Saturday, August 27, 2016

Not The Best Morning Ever ...

There's a thousand ways to hit rock bottom.  Most people's experiences involve a bottle of some sort.  Maybe drugs. 

Mine involved pain.

Have you ever stepped off a curb onto what you thought was a shallow rain puddle ... only to find yourself ankle deep in water?

That's the closest analogy I can make.  I've had a complete hysterectomy.  I've had my gallbladder removed.  I've had a hernia repair.  So I know the pain that comes with recovery.  I thought the water would be shallow.  But I guess what I didn't realize is that every pain is different.

I went into this thinking that my AV fistula would be a walk in the park.  I've had an abdominal incision from one hip to the other.  How bad could a cut on my arm be?  I remember walking around my dining room table with a pillow pressed to my belly because the pain was so bad.  I remember grasping onto my couch to pull myself up because I couldn't use my stomach muscles at all.  So how can I fall apart from this?

I woke up this morning a little after five o'clock hearing the door to the garage shut and the lock turn.  Stoney had told me the day before that he might run to Meijer in the morning for a few things.  He has problems sleeping and, in a happy coincidence, he likes shopping early when the stores are empty.  So hearing him leave wasn't only not unusual ... but it was expected.

Still ... the sound of that lock turning brought back some very bad memories of the past.  Of waking up to an empty house.  Of someone making up outrageous lies about why they were going out in the middle of the night.  I know.  I know Stoney is nothing like the other one.  I can trust him ... and I'm not exaggerating when I say that's trusting someone is an odd feeling.

So a little after five, I found myself wide awake playing on my phone.  Hurting.

The obvious question is why I didn't take a pain pill then.  It was eleven hours by that point since my last dose ... but the God's honest truth is that I didn't think of it.  I was laying there thinking about texting Stoney ... and knowing that was a clingy, silly thing to do.  Telling myself just to go back to sleep.

After forty five minutes or so it hit me.  I really hurt.  My arm ached all the way to the shoulder and the incisions burned.  I got up and got a pain pill and a bottle of chocolate milk ... and just as I was opening it, Stoney came home ... loaded with bags from ... you guessed it, Meijer.  I drank my milk ... eventually took my medicine and we talked for a bit ... and I tried to lay back down to sleep again.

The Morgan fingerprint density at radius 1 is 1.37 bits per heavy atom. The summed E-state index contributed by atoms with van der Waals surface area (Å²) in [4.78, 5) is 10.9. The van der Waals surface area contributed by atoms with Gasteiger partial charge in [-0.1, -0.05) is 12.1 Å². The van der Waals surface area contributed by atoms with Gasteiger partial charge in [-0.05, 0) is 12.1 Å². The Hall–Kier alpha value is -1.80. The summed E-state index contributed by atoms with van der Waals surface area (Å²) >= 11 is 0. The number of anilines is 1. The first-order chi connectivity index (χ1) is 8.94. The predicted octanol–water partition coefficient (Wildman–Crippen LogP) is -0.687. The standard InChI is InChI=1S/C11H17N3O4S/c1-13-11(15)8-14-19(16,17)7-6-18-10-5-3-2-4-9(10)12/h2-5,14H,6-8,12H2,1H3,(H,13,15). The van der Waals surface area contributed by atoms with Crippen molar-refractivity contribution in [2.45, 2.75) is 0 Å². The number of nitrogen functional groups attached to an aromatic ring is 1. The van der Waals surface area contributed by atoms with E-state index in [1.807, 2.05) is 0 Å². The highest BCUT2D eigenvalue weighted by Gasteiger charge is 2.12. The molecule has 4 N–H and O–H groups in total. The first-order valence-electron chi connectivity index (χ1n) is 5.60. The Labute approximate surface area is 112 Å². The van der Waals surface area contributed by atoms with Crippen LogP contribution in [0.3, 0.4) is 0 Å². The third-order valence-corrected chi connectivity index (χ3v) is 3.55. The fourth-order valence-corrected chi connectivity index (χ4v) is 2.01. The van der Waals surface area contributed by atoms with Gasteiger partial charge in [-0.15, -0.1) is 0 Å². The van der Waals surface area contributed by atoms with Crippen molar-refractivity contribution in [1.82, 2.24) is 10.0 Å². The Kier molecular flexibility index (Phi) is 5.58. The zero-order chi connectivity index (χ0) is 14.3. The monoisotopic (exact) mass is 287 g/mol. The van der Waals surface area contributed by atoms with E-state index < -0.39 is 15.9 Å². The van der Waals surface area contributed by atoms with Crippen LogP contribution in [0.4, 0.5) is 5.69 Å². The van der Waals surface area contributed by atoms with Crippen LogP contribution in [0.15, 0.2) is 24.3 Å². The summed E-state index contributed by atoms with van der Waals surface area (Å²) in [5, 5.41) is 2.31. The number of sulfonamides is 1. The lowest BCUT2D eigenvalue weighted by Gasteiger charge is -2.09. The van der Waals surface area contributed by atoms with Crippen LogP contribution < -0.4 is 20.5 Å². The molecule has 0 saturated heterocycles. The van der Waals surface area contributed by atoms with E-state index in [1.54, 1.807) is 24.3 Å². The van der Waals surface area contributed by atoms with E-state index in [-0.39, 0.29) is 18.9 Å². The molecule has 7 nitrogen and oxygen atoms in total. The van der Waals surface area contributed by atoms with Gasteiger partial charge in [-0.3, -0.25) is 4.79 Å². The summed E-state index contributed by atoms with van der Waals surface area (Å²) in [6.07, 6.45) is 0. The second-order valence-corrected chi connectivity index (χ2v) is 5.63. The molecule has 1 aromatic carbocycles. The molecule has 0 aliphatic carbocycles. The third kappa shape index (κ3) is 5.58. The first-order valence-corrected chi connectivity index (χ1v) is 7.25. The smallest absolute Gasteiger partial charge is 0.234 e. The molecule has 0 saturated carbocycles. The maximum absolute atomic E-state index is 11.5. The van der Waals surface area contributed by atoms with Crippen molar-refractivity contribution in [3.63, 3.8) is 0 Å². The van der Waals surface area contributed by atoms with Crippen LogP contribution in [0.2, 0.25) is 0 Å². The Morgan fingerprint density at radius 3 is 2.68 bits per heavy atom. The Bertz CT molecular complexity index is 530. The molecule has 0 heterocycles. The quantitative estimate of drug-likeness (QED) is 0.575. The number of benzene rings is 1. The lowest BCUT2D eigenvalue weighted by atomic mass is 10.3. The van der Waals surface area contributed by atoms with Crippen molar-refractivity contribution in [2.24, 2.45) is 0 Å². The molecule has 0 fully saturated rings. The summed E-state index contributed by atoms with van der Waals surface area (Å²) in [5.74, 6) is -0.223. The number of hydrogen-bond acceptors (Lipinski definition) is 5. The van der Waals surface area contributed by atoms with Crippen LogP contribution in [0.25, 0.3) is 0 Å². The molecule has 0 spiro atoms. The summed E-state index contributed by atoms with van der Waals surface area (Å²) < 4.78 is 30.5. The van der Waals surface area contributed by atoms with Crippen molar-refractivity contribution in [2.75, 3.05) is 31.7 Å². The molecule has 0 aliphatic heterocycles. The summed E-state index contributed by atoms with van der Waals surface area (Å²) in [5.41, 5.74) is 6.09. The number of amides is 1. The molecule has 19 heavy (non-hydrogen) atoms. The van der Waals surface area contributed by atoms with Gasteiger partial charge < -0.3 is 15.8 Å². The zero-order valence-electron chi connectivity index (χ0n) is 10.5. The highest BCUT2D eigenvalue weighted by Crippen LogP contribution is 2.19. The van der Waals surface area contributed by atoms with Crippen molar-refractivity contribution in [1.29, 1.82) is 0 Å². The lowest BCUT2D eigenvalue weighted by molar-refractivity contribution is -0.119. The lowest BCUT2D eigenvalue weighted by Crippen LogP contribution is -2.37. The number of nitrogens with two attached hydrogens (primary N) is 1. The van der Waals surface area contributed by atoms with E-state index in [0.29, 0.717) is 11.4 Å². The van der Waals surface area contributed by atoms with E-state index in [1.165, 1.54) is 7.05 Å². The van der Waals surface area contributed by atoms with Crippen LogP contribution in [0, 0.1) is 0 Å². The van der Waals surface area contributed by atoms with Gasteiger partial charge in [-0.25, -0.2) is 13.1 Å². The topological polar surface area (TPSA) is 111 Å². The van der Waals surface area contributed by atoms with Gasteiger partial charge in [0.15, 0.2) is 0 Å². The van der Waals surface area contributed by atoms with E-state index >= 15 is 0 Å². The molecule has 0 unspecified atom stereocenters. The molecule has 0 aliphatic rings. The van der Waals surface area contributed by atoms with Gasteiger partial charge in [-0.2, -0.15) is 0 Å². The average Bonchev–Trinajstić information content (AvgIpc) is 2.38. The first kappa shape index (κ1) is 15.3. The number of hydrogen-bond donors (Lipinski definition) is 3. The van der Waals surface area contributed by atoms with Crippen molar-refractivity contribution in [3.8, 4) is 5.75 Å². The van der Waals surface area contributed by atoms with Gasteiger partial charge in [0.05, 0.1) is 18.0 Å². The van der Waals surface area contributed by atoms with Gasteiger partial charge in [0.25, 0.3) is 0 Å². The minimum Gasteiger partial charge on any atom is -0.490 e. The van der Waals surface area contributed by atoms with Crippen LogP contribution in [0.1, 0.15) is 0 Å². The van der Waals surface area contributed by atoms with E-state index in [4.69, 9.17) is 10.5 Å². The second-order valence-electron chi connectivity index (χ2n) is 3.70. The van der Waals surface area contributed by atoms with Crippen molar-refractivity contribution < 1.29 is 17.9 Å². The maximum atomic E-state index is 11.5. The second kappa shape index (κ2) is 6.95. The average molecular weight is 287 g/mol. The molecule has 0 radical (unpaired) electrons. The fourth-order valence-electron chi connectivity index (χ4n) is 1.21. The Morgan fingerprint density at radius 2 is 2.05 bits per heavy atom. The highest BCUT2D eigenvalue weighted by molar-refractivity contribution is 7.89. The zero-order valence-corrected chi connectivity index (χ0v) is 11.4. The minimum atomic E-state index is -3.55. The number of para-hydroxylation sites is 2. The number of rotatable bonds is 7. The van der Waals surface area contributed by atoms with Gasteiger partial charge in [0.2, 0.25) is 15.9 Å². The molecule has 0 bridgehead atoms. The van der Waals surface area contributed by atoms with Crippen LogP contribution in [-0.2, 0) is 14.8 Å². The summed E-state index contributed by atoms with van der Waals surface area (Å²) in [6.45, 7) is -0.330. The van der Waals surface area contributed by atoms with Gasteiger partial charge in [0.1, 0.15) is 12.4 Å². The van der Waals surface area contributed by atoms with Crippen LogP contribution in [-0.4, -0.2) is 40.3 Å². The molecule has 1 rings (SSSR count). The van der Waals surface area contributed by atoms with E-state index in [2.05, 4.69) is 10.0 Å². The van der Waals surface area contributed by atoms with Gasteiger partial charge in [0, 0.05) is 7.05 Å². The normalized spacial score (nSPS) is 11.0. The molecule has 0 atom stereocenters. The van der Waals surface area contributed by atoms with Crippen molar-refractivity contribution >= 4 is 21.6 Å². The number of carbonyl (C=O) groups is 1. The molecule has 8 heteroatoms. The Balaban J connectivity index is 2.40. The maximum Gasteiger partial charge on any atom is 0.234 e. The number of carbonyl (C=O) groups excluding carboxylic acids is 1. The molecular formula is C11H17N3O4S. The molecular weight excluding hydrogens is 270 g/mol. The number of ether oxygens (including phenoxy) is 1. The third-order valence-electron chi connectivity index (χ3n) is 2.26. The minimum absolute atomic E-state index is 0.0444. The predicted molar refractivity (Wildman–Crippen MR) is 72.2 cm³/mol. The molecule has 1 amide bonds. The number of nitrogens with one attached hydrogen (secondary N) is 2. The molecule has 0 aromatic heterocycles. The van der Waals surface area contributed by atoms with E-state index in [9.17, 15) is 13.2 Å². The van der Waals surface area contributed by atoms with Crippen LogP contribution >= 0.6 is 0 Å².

But the pain got worse.  And along with the throbbing and burning ... now I was noticing little things.  Like the thrum from the fistula.  Dialysis fistulas create this ... "thrum" in your arm.  It's a good thing.  It means the fistula is viable and pushing blood.  But it's disturbing when it's new ... that electric pulse in your elbow.   And no matter how I moved my arm, I felt the thrum.

Along with that, my thumb was numb and tingling.  And along with that, the stitches were poking into my arm.  The night before I'd taken off my bandages and decided to sleep with nothing on my arm.  But now the hard, black ends of all the little stitches were poking into that tender inner-elbow skin.

All that and the throbbing and burning.  And it was all too much.

I was weepy but I got myself together enough to walk back to the kitchen to ask Stoney to put bandages on the incisions so the stitches would stop poking me ... and I just ... fell apart.  I cried like a baby.  Not just tears ... ugly, braying sobs. 

Stoney hugged me and comforted me and carefully bandaged my arms.  He looked at the clock and showed me that it had been twelve hours between pain pills ... and that was just too much.  He took me back to the bedroom and arranged the covers and pillows to make a comfy spot and tucked me in.  And in fifteen minutes or so, the pain lessened ... and although it never actually goes way ... it was enough to sleep for awhile.

I just said yesterday that things will get better ... only for it to get worse.  It's disheartening ... on countless levels.  I don't want to be a junkie ... but on pain medicine I can take a hot shower.  I can get a bottle of water.  I can not break down into a sobbing mess. 

And I can write this.

So let's try this again.  It will get better.  It has to get better.

It has to.

Better living through chemicals.

It's just past 8 and
I'm feeling young and reckless
The ribbon on my wrist says, 
"Do not open before Christmas."

Fall Out Boy - Our Lawyer Made Us Change the Name Of This Song

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